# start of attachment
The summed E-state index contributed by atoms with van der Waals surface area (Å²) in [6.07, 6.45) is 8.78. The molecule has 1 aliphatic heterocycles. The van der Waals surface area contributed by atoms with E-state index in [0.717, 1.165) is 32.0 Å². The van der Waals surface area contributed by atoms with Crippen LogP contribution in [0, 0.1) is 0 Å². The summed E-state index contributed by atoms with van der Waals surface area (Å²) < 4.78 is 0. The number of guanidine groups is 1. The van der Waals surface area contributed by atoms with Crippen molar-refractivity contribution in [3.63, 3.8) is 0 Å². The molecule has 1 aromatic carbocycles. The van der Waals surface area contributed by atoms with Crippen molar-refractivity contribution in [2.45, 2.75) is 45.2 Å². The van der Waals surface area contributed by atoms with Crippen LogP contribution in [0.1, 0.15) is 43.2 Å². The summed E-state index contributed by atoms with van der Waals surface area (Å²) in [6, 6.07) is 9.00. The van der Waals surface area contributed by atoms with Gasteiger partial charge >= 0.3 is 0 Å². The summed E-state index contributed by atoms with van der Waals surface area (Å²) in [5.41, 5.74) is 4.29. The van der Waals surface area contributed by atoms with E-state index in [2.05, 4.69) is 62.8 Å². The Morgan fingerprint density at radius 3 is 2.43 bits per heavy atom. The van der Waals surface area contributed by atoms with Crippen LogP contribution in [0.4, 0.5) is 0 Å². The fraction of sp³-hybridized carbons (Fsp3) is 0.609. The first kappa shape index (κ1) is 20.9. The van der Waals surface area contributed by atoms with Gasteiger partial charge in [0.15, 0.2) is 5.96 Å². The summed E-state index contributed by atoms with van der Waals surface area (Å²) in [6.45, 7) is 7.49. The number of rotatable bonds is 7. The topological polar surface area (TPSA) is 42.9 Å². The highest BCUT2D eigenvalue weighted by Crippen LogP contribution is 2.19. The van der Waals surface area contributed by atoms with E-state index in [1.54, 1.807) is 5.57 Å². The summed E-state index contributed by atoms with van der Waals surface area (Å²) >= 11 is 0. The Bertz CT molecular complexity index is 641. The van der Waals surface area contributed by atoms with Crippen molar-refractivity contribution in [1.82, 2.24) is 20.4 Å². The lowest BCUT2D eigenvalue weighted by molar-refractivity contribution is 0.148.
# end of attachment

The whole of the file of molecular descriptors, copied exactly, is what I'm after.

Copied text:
The summed E-state index contributed by atoms with van der Waals surface area (Å²) in [6.07, 6.45) is 8.78. The molecule has 1 aliphatic heterocycles. The van der Waals surface area contributed by atoms with E-state index in [0.717, 1.165) is 32.0 Å². The van der Waals surface area contributed by atoms with Crippen LogP contribution in [0, 0.1) is 0 Å². The summed E-state index contributed by atoms with van der Waals surface area (Å²) < 4.78 is 0. The number of guanidine groups is 1. The van der Waals surface area contributed by atoms with Crippen molar-refractivity contribution in [3.63, 3.8) is 0 Å². The molecule has 1 aromatic carbocycles. The van der Waals surface area contributed by atoms with Crippen molar-refractivity contribution in [2.45, 2.75) is 45.2 Å². The van der Waals surface area contributed by atoms with Crippen LogP contribution in [0.1, 0.15) is 43.2 Å². The summed E-state index contributed by atoms with van der Waals surface area (Å²) in [6, 6.07) is 9.00. The van der Waals surface area contributed by atoms with Gasteiger partial charge >= 0.3 is 0 Å². The summed E-state index contributed by atoms with van der Waals surface area (Å²) in [5.41, 5.74) is 4.29. The van der Waals surface area contributed by atoms with E-state index in [2.05, 4.69) is 62.8 Å². The Morgan fingerprint density at radius 3 is 2.43 bits per heavy atom. The van der Waals surface area contributed by atoms with Crippen LogP contribution in [0.4, 0.5) is 0 Å². The fraction of sp³-hybridized carbons (Fsp3) is 0.609. The first kappa shape index (κ1) is 20.9. The van der Waals surface area contributed by atoms with Gasteiger partial charge in [0.15, 0.2) is 5.96 Å². The summed E-state index contributed by atoms with van der Waals surface area (Å²) in [6.45, 7) is 7.49. The number of rotatable bonds is 7. The topological polar surface area (TPSA) is 42.9 Å². The highest BCUT2D eigenvalue weighted by Crippen LogP contribution is 2.19. The van der Waals surface area contributed by atoms with E-state index in [1.54, 1.807) is 5.57 Å². The summed E-state index contributed by atoms with van der Waals surface area (Å²) >= 11 is 0. The Bertz CT molecular complexity index is 641. The van der Waals surface area contributed by atoms with Crippen molar-refractivity contribution in [1.82, 2.24) is 20.4 Å². The lowest BCUT2D eigenvalue weighted by molar-refractivity contribution is 0.148.